For those of you wondering, landlord insurance is an agreement covering owners of a property from damages incurred.
Damages caused by fire, flood or storm to exterior facades or contents of a building– such as curtains, carpets, light fixtures, built-in wardrobes and kitchen cupboards – landlord insurance.
Alternatively, if your tenant or their guests hurt themselves on your property and a claim is made against you – landlord insurance.
If your tenant turns nasty and vandalises your property or leaves without paying the rent – landlord insurance.
So what doesn’t it cover?
Landlord insurance provides no coverage on things such as trees, shrubs, grass or anything growing in the ground. So, if you’re about to rent out your house with its prize-winning azalea garden, beware.
Horror story, anyone?
Domain Senior Product Manager Melanie Hoole recounts the time she rented out her family home to what seem to be your “tenants from hell”. “They tampered with every electronic device – including the security alarm system. They drilled through the floor to install wiring, The dogs – which we hadn’t given permission for in the contract – scratched up the floor. There were broken windows and tiles. It took us a day to realise a whole window pane was missing. The pool turned green, as they’d stopped cleaning it.” To make matters, worse, the tenants then refused to leave the house, taking Hoole 7 weeks to evict them. By then, they had already caused $13,000 in damages.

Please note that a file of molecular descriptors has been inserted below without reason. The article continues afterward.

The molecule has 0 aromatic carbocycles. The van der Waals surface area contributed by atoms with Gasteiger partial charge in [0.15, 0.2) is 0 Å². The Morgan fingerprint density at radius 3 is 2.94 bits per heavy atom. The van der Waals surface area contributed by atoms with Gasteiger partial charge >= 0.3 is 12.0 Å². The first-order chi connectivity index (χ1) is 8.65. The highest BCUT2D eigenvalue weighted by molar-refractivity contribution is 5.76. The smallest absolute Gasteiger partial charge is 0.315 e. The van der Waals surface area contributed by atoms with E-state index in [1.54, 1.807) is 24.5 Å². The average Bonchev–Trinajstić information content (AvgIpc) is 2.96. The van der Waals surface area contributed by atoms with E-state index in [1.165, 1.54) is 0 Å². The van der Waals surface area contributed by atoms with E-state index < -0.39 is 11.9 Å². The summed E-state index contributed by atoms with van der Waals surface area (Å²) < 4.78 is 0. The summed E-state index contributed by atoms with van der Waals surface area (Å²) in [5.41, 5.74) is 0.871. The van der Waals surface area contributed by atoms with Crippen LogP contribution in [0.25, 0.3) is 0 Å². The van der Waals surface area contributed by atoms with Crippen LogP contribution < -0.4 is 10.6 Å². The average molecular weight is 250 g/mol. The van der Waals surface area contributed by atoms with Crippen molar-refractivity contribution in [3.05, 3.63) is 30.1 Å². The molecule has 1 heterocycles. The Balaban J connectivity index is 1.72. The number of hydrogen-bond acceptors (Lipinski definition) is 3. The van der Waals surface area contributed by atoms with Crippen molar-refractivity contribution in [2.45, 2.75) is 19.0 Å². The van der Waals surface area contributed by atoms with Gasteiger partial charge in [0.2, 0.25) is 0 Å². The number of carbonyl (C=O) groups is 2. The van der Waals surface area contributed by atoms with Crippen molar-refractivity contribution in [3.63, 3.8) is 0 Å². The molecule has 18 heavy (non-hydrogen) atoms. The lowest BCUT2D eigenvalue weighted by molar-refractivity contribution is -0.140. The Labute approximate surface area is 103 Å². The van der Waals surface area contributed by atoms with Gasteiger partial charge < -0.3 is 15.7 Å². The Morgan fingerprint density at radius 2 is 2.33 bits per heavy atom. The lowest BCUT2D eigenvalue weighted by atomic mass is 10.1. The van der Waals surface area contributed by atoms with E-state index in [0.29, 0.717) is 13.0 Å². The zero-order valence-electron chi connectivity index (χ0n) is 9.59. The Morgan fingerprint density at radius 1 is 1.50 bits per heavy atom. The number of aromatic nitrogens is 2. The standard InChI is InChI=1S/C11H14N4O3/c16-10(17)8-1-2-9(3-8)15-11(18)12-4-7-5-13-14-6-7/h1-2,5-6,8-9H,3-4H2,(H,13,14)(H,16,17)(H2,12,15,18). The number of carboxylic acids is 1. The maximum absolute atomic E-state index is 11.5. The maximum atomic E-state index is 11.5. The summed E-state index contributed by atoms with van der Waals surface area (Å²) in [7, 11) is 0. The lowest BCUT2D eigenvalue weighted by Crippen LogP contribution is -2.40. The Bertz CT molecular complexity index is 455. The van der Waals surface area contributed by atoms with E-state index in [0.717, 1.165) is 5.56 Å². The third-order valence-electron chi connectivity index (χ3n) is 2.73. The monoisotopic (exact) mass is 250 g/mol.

Fortunately, Hoole had landlord insurance, which had come up for renewal just before the tenants were due to move out. As she already had her suspicions about the renters, she’d decided to renew the insurance. “The insurers were fantastic,” she says. “They paid out everything.”
Landlord insurance, essential?
Whilst not every tenant is a “tenant from hell”, landlord insurance definitely comes in handy; Hoole recommending this because in the end, “you really never know”.